And this is the last of my little group of tutorials :3
Thanks for the comments on how to refine the logic and code of previous tutorials :)

How to draw a perfect Hexagon!

Posted by (twitter: @theupgradezone)
Tuesday, November 11th, 2014 9:55 am

So I did that maths of drawing a perfect octagon. Now, for a perfect hexagon!


First, we must imagine a rectangle with width a and height b.
You must now choose which side, a or b, you want to specify.


If you specified a, to find b you must use this equation:




If you specified b, to find a you must use this equation:


Which can also be written as:


Remember to round to the nearest number!



Once you have a and b, we need to specify the 6 coordinates.
For this example, the frame of reference is the center of the rectangle.

The top and bottom two are b/2 up or down and a/2 to each side.


The two sides are a to the side.


Then you draw lines between the coordinates.


And there you have a perfect hexagon!


Pseudo Code:

// Let’s say we specified the width, a
width = (width of imaginary square)
height = 2 * width * sin(60)


coord_1x = x – width/2
coord_1y = y + height/2
coord_2x = x + width/2
coord_2y = y + height/2
coord_3x = x + width
coord_3y = y
coord_4x = x + width/2
coord_4y = y – height/2
coord_5x = x – width/2
coord_5y = y – height/2
coord_6x = x – width
coord_6y = y




And that’s how to draw a perfect hexagon!

Coming soon: Hexagonal grids!

How to draw a Perfect Octagon!

Posted by (twitter: @theupgradezone)
Tuesday, November 11th, 2014 4:45 am

I did some maths while I was bored, and I calculated a way to draw a perfect octagon.
I thought this might come in useful for some of you :3

Warning! Maths ahead!



Imagine a square, with side length a.


Our octagon will fit in this square.

We will call the length of a side of the octagon b.



Now you put a into this equation:


Which can also be written as:


And you get b.

Now, round b to the nearest number. We can’t be dealing with fractions of pixels now, can we?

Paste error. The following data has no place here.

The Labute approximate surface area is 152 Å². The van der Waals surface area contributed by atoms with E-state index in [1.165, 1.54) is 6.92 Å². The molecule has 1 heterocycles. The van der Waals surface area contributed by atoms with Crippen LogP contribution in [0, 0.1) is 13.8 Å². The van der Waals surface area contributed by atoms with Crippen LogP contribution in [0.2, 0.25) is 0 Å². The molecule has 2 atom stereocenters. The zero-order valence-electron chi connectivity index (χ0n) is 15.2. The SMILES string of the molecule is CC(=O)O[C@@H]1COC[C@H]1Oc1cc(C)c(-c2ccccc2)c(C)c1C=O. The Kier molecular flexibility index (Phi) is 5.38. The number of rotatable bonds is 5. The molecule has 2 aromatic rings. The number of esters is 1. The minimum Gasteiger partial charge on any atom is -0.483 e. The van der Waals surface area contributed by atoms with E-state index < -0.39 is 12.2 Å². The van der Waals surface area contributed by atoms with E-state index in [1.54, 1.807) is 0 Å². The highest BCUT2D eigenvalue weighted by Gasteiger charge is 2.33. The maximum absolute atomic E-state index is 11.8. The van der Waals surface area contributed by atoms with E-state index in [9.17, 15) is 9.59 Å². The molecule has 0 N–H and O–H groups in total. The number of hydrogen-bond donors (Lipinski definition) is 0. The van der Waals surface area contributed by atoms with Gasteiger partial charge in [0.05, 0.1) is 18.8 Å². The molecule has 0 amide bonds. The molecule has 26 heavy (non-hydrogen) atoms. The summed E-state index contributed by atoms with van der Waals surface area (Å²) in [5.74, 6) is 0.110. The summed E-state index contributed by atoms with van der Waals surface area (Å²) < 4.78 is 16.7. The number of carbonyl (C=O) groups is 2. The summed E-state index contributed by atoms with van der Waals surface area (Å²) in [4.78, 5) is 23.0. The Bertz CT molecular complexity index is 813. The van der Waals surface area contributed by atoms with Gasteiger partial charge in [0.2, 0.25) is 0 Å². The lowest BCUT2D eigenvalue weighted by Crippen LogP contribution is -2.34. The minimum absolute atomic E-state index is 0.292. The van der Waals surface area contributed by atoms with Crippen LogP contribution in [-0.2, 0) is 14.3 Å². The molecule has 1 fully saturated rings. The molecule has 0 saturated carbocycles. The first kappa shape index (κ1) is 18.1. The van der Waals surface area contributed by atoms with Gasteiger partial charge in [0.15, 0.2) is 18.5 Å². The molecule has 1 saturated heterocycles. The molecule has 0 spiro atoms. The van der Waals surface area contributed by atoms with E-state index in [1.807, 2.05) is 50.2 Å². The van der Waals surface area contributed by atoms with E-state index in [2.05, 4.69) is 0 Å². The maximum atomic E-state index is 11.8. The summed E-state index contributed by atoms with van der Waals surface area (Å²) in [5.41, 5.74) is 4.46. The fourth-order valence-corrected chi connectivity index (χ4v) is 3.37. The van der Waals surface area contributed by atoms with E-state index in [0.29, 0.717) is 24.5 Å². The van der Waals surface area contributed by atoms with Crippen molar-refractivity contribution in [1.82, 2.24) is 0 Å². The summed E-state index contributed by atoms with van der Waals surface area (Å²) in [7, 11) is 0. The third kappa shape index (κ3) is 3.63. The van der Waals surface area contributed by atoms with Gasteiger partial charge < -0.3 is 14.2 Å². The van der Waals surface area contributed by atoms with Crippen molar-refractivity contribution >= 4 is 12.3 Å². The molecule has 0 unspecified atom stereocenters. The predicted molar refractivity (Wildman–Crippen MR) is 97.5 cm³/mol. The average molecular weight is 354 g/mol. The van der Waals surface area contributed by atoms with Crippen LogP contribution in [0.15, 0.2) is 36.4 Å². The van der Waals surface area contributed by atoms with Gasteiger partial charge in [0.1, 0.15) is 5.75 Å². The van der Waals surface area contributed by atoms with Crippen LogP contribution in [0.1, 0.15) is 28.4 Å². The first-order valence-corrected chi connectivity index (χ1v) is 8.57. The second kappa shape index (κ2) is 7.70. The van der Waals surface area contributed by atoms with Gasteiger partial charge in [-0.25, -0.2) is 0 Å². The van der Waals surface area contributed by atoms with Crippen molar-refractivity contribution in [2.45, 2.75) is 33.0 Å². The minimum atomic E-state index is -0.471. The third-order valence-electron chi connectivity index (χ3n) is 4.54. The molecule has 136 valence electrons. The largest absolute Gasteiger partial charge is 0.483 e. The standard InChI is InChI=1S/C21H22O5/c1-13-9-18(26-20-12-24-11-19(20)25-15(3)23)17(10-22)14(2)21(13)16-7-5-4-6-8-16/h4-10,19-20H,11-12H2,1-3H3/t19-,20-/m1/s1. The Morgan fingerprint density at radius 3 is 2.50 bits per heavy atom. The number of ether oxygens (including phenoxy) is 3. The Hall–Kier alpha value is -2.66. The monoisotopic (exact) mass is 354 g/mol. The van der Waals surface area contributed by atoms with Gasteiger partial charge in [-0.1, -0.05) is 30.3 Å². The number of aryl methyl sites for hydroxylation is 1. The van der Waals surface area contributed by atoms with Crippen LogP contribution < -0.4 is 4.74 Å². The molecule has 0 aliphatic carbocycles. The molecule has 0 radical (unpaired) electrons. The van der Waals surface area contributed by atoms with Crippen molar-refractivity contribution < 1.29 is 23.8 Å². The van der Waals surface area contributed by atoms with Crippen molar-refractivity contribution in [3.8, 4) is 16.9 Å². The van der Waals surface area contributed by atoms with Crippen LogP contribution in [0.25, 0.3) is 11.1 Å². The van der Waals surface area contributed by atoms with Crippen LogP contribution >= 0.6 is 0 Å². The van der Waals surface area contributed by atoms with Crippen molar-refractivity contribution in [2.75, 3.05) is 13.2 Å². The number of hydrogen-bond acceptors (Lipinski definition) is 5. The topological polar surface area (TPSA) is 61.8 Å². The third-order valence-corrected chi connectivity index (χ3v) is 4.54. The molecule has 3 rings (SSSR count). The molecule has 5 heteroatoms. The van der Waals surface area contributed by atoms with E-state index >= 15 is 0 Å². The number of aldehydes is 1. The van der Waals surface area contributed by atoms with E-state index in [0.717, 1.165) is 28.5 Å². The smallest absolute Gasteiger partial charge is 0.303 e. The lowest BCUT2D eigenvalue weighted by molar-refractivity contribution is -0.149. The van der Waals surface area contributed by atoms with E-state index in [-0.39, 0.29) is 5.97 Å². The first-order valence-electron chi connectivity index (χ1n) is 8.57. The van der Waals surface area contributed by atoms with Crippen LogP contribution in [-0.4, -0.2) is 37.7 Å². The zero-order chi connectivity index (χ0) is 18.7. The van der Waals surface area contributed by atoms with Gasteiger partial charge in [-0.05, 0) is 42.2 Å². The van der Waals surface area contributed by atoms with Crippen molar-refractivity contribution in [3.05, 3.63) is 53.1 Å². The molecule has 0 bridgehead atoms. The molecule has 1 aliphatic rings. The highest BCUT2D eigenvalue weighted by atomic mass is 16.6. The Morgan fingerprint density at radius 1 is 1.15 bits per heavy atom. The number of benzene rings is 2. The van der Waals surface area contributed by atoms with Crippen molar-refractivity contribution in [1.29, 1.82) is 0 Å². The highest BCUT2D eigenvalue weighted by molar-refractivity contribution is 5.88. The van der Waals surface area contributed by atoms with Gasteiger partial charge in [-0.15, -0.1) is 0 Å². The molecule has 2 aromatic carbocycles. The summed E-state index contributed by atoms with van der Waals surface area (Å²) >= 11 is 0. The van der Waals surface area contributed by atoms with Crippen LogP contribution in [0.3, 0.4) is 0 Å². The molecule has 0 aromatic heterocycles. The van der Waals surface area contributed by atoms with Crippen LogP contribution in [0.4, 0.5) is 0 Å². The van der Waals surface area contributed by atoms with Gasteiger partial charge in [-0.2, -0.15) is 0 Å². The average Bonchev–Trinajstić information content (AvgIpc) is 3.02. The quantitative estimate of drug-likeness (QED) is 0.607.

Now you have b, we can draw the octagon.



For this example, our reference point will be in the center of the octagon, which is also the center of our imaginary square.


Our first 2 co-ordinates will be a/2 up and b/2 to either side.



For the sides, it will be a/2 to the side and b/2 up or down.


Then, draw lines between the co-ordinates to finish the octagon.


And there you have a regular octagon!


Pseudo code:


size = (length of side of square)
oct_side = round((size*sqrt(2))/(2+sqrt(2)))


coord_1x = x – oct_side/2
coord_1y = y + size/2
coord_2x = x + oct_side/2
coord_2y = y + size/2
coord_3x = x + size/2
coord_3y = y + oct_side/2
coord_4x = x + size/2
coord_4y = y – oct_side/2
coord_5x = x + oct_side/2
coord_5y = y – size/2
coord_6x = x – oct_side/2
coord_6y = y – size/2
coord_7x = x – size/2
coord_7y = y – oct_side/2
coord_8x = x – size/2
coord_8y = y + oct_side/2





And that’s how to draw a perfect octagon!

Coming soon: How to draw a perfect hexagon!


To those interested in the maths involved to get the equation:



I originally calculated this to be able to draw the Aperture Science logo by hand, but I also saw the use of it on the computer!

Base code update

Friday, December 13th, 2013 4:04 pm

I’ve written a little base code project I’m going to start with.

It’s fairly simple and is available here.

To recap, it uses libgdx. If I fancy some postprocessing shader stuff, I’ll use the PostProcessor class from here, and if I need to do some pathfinding, I have my own simple A* implementation I wrote which is available right here.


Hi everyone

****I posted new questions about compilers and editors in the comments please read them :) ****

I am an experienced programmer and know a few languages.

I want to start making games with a windows 7 computer for any operating system (linux, Mac and Windows).

I do not know which is the best coding language to use for that that is free But has a good compiler and runs well. I also do not want to use software like gamemaker or construct. Something like c++ or java or love2D so please take that into consideration!

Also what libraries would I need for 2D games for now to make it with.

Thanks so much for your help in advance! I really want to become some kind of game devloper so this is key.

Hope you all are having fun in the ludum dare! Expect me to be ready for the next one!

Hope my questions make sense!

Please comment!



Yesterday my stream peaked at 126 people watching me program! In order to make it a true 53 hour marathon, I just left the stream going overnight and pointed the camera at my bed. When I woke up, there were still 44 people in the stream who greeted me as I got back on! Aha, ha ah!

More coding action today at! I’m making a massively multiplayer online capture the flag turn based real time game using Django and Coffeescript.  I’m hoping to have a playable game today.  Stay tuned! #ld48


Huldo LD

Posted by
Thursday, April 25th, 2013 1:23 pm

Signing up for the competition seems to be in order. It’s my first one, so hopefully it goes swimmingly.